The Refugees of Lake Chad’s Shrinking

by Cylan Blouin

About 38 million people reside within the Lake Chad Basin which is a crossing path between many bordering countries. Geographically, the entire Lake Chad watershed is within the borders of Nigeria, Niger, Algeria, Cameroon, Central African Republic, Chad, Sudan, and Libya, as seen in Figure 1. The Lake Chad Basin is one of the largest watersheds in Africa containing a large population, but one that has been shrinking within the last few decades. 

Figure 1. A map is shown depicting the watershed of the Lake Chad Basin and all the countries it holds within its borders.

Normally people will look for water to start a settlement because as humans we need water to drink and for agricultural purposes. Within the last 50 years, the lake has been shrinking due to rising temperatures and human overuse of the land. In total, the lake itself has shrank more than 90%, as seen in Figure 2. In 2017, approximately 20 million people were relying on the lake for its resources with an addition of 15 million by 2020. Increasing temperatures have made it difficult for crops to successfully grow. In Kanu, Nigeria, the average temperatures have above 20°C in the last ten years. The Lake’s shrinking has left many people as refugees, especially in Nigeria. Higher temperatures have led to more evaporation. Along with higher temperatures, poor management systems were put in place. According to refugees interviewed in an article by Amali Tower, from Climate, “lower crop yields from overgrazed land, a lack of rains and adverse climate conditions forced them to move internally within the Lake Chad region in search of more arable land.” (Tower 10).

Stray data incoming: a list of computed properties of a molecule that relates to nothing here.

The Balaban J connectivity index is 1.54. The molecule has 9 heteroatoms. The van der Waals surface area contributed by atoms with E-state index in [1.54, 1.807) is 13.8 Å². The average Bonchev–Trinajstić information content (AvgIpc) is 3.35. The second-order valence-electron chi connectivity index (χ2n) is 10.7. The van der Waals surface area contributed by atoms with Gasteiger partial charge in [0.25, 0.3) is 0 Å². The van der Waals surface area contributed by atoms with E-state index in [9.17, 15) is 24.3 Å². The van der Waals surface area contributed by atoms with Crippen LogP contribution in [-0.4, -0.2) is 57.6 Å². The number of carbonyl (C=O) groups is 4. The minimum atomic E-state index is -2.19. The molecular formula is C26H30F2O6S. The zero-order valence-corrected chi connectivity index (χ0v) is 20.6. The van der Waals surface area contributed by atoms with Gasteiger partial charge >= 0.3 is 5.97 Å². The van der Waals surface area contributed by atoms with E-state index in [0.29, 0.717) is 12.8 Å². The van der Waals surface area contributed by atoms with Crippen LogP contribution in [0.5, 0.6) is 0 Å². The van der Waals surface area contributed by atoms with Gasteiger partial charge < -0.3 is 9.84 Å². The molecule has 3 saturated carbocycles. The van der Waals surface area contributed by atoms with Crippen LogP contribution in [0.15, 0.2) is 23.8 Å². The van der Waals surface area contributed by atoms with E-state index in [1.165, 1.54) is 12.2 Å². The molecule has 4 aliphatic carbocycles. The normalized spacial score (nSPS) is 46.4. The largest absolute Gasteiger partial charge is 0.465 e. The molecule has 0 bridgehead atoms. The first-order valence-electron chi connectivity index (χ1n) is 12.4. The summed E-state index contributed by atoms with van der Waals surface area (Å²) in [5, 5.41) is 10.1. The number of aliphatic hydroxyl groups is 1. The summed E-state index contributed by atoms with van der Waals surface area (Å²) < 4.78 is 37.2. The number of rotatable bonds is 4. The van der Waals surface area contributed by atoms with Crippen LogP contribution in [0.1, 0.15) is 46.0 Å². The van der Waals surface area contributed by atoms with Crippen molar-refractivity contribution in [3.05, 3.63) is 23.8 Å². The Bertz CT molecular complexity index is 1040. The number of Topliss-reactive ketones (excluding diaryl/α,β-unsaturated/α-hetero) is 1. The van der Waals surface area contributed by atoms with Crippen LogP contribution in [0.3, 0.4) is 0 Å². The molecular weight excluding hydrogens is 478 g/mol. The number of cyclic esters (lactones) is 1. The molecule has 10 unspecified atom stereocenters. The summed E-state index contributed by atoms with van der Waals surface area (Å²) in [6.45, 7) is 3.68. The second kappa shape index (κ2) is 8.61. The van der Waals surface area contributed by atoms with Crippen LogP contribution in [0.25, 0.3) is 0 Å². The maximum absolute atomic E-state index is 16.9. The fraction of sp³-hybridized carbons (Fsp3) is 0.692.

Figure 2. A few maps in chronological order showing the shrinkage of the lake within the last few decades.

A scattering of climate refugees and a lack of resources brought instability, which then attracted groups trying to exploit the situation. Just over a decade ago, an insurgency group, Jama’atu Ahlis Sunna Lidda’awati wal-Jihad (more commonly known as Boko Haram), launched an assault on the Nigerian government. The conflict zones are primarily in the northern parts of Nigeria in the Lake Chad Basin, and conflict has recently spilled into the neighboring countries, as shown in Figure 3. Growing tensions have led to more and more refugees. Boko Haram have even taken advantage of the current situation of the lake shrinking and taking control of the areas with water. According to the former director of the Lake Chad Commission, Abubakar Bobboi Jauro, political leaders must pacify the region first before solving the economic and climate-caused problems. 

Figure 3. A map showing the conflict zones in Nigeria.

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